Office of Housing Counseling

To help you prepare and respond to disasters in your community, HUD’s Office of Housing Counseling has developed a Disaster Recovery and Emergency Preparedness Toolkit. Resources include:

  • Emergency Preparedness Guide for Housing Counseling Agencies: This guide will provide useful and easy-to-implement information to assist housing counseling agencies successfully prepare for any type of disaster or emergency. Developing an Emergency Preparedness Plan is one of the most important strategic decisions you will make as a housing counseling agency.
  • Emergency Preparedness and Recovery Resources for Housing Counseling Agencies: This document was originally developed for housing counseling agencies. However, it contains a comprehensive list of website resources to help anyone prepare their community for a disaster. The web links provided are best reviewed ahead of an actual disaster since Internet access is not guaranteed during emergency situations.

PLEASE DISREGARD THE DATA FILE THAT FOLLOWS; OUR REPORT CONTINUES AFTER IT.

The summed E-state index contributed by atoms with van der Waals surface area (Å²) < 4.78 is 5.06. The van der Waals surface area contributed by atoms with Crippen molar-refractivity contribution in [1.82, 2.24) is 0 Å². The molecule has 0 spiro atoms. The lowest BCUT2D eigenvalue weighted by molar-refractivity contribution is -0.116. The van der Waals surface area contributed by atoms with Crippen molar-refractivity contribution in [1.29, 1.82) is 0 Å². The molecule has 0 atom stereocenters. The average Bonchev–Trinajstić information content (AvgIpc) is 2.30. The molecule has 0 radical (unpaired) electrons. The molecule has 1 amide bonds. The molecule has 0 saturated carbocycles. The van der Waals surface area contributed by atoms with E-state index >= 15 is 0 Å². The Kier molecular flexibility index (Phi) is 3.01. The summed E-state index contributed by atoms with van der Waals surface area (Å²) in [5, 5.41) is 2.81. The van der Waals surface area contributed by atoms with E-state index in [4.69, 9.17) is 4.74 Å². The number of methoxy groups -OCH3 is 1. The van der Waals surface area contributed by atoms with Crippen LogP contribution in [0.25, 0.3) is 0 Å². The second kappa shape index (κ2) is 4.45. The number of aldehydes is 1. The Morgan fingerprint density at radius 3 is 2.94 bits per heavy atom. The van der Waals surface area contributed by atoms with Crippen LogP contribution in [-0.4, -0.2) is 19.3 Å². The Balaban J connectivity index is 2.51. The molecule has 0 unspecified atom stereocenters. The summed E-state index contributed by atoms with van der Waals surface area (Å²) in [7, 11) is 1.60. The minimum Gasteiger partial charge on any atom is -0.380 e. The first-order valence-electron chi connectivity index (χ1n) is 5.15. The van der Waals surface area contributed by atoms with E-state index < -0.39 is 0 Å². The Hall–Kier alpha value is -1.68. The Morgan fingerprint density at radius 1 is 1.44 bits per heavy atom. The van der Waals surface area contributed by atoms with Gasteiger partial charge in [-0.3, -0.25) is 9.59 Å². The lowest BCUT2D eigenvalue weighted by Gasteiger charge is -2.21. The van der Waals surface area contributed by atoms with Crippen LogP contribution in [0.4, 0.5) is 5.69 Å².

• Housing Counseling Disaster Program Guide: Housing counselors play a critical role in helping communities impacted by disaster connect families to key housing resources. This universal document provides a model for HUD-approved housing counseling agencies to expand and support their long-term disaster recovery services as part of their grantee action plan in their respective jurisdictions receiving Federal disaster recovery funds.

Assistance from Ginnie Mae

Ginnie Mae encourages all single-family, manufactured housing, and multifamily Ginnie Mae issuers offering forbearance to provide forbearance to mortgagors in areas receiving a Presidential disaster declaration. In certain instances, Ginnie Mae will assist issuers in their efforts to offer forbearance to mortgagors with pass-through payments. Visit Ginnie Mae's website

Office of Multifamily Housing